Monday, June 22, 2009

A Case for Being Catholic

My ancestry comes from England, Ireland, Scotland and Germany (by way of France - French Hugenots).

It is little wonder, then, that I came from a Protestant family. These countries felt the effects of the Protestant Reformation more than most.

Take England, for example. The background story for today's saints proves just how difficult it was to remain Catholic under the rule of King Henry VIII.

Then, this same king took land from Catholics in Ireland and gave it to Anglicans who were faithful to him.

(My family left England - for the U.S. - because it eventually became difficult to be a Protestant of any stripe other than Anglican. Persecution bred persecution. So much for free will.)

And Germany had Luther, who chose to leave the Catholic Church rather than seek reform from within. It began a trend that continues today. When you see something you don't like, leave the Church and start your own faith community. Create a denomination of your own. (Build a church - something akin to build-a-bear.)

As John Henry Newman said, "To be deep in history is to cease to be Protestant." Or, at the very least, one is left with the sobering realization that it was far more difficult to remain Catholic than it was to become Protestant (back then). And that fact, alone, underscores the case for the Catholic Church. Why would anyone remain Catholic if they might lose their head for it? Only one reason - only one reason that I can think of anyway.

It is the Truth.

If we are to believe that the Christian faith will test our resolve, will bring persecution to the point of death, will be difficult and at times personally challenging, then there is no greater testament to the Truth of the Catholic Church than lives and martyrdom of today's saints.

And here they are:

St John Fisher (1469 - 1535)
He was born in Beverley, in Yorkshire, in 1469. He studied theology at the University of Cambridge, and had a successful career there, finally becoming chancellor of the University and bishop of Rochester: unusually for the time, he paid a great deal of attention to the welfare of his diocese.
He wrote much against the errors and corruption into which the Church had fallen, and was a friend and supporter of great humanists such as Erasmus of Rotterdam; but he was greatly opposed to Lutheranism, both in its doctrine and in its ideas of reform.
He supported the validity of King Henry VIII’s marriage to Catherine of Aragon, and for this he was briefly imprisoned. When the King had divorced Catherine, married Anne Boleyn, and constituted himself the supreme Head of the Church in England, John Fisher refused to assent. He was imprisoned in the Tower of London on a charge of treason, and on 22 June 1535, a month after having been made a Cardinal by the Pope, he was executed. He was so ill and weak that he had to be carried in a chair to the place of execution.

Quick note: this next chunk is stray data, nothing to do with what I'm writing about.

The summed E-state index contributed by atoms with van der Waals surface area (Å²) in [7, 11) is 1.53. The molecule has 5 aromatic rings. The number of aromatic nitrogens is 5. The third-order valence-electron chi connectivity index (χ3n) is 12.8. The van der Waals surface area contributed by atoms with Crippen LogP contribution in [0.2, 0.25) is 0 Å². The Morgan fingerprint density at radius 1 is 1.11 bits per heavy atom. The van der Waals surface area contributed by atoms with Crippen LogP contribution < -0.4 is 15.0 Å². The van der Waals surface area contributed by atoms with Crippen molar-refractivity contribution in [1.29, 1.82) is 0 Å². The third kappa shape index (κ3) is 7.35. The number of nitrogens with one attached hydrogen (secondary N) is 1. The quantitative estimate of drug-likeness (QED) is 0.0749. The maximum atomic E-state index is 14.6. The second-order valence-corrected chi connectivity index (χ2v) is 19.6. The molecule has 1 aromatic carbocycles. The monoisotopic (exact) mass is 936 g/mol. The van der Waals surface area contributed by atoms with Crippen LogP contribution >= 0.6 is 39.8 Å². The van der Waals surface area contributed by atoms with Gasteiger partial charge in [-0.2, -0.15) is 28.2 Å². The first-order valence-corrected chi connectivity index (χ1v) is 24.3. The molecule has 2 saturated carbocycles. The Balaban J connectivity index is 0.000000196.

He was the only bishop to oppose Henry VIII’s actions, on the grounds that they were a repudiation of papal authority, but even so he avoided direct confrontation with the other bishops, not holding himself up as a hero or boasting of his coming martyrdom: I condemn no other man’s conscience: their conscience may save them, and mine must save me. We should remember, in all the controversies in which we engage, to treat our opponents as if they were acting in good faith, even if they seem to us to be acting out of spite or self-interest.

St Thomas More (1477 - 1535)
He was born in London, the son of a judge, and himself became an eminent lawyer. He married twice, and had four children. He was a humanist and a reformer, and his book, Utopia, depicting a society regulated by the natural virtues, is still read today.
Thomas More was a close friend of King Henry VIII. As a judge, he was famous for his incorruptibility and impartiality, and he was made Lord Chancellor – the highest legal position in England – in 1529.
When Henry VIII demanded a divorce from Catherine of Aragon, Thomas More opposed him. He resigned the chancellorship in 1532 and retired from public life; but he could not retire from his reputation, and so it was demanded that he take an oath to support the Act of Succession, which effectively repudiated papal religious authority. He refused, and was imprisoned in the Tower of London. After the execution of John Fisher, he was tried on the charge of high treason for denying the King’s supreme headship of the Church, found guilty, and sentenced to death. He went to his execution, on 6 July 1535, with a clear conscience and a light heart; he told the spectators that he was still “the king’s good servant – but God’s first,” and carefully adjusted his beard before he was beheaded.
He wrote a number of devotional works, some of the best of them while in prison awaiting trial. He fought his fight without acrimony, telling his judges that he wished that “we may yet hereafter in Heaven merrily all meet together to everlasting salvation.”


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